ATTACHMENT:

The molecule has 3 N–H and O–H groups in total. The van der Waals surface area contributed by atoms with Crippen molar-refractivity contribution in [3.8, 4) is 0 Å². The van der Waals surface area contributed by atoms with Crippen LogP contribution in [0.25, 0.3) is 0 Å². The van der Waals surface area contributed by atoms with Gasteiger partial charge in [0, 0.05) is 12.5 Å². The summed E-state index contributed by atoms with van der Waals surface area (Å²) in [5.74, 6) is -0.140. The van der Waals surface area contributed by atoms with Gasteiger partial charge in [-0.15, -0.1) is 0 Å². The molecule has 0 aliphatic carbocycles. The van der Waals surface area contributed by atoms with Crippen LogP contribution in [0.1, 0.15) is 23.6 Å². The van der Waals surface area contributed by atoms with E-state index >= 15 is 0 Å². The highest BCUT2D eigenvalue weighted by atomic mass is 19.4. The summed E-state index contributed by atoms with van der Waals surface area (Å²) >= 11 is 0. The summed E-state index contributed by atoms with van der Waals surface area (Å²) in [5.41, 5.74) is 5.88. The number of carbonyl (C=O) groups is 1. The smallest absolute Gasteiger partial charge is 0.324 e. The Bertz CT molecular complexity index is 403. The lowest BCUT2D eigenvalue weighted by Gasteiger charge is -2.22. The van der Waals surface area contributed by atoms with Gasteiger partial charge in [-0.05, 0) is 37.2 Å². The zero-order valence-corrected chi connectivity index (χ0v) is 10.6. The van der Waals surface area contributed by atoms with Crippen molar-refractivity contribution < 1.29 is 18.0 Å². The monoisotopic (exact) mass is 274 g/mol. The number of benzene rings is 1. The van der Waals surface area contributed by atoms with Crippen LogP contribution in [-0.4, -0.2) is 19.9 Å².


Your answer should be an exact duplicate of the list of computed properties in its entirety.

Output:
The molecule has 3 N–H and O–H groups in total. The van der Waals surface area contributed by atoms with Crippen molar-refractivity contribution in [3.8, 4) is 0 Å². The van der Waals surface area contributed by atoms with Crippen LogP contribution in [0.25, 0.3) is 0 Å². The van der Waals surface area contributed by atoms with Gasteiger partial charge in [0, 0.05) is 12.5 Å². The summed E-state index contributed by atoms with van der Waals surface area (Å²) in [5.74, 6) is -0.140. The van der Waals surface area contributed by atoms with Gasteiger partial charge in [-0.15, -0.1) is 0 Å². The molecule has 0 aliphatic carbocycles. The van der Waals surface area contributed by atoms with Crippen LogP contribution in [0.1, 0.15) is 23.6 Å². The van der Waals surface area contributed by atoms with E-state index >= 15 is 0 Å². The highest BCUT2D eigenvalue weighted by atomic mass is 19.4. The summed E-state index contributed by atoms with van der Waals surface area (Å²) >= 11 is 0. The summed E-state index contributed by atoms with van der Waals surface area (Å²) in [5.41, 5.74) is 5.88. The number of carbonyl (C=O) groups is 1. The smallest absolute Gasteiger partial charge is 0.324 e. The Bertz CT molecular complexity index is 403. The lowest BCUT2D eigenvalue weighted by Gasteiger charge is -2.22. The van der Waals surface area contributed by atoms with Gasteiger partial charge in [-0.05, 0) is 37.2 Å². The zero-order valence-corrected chi connectivity index (χ0v) is 10.6. The van der Waals surface area contributed by atoms with Crippen molar-refractivity contribution < 1.29 is 18.0 Å². The monoisotopic (exact) mass is 274 g/mol. The number of benzene rings is 1. The van der Waals surface area contributed by atoms with Crippen LogP contribution in [-0.4, -0.2) is 19.9 Å².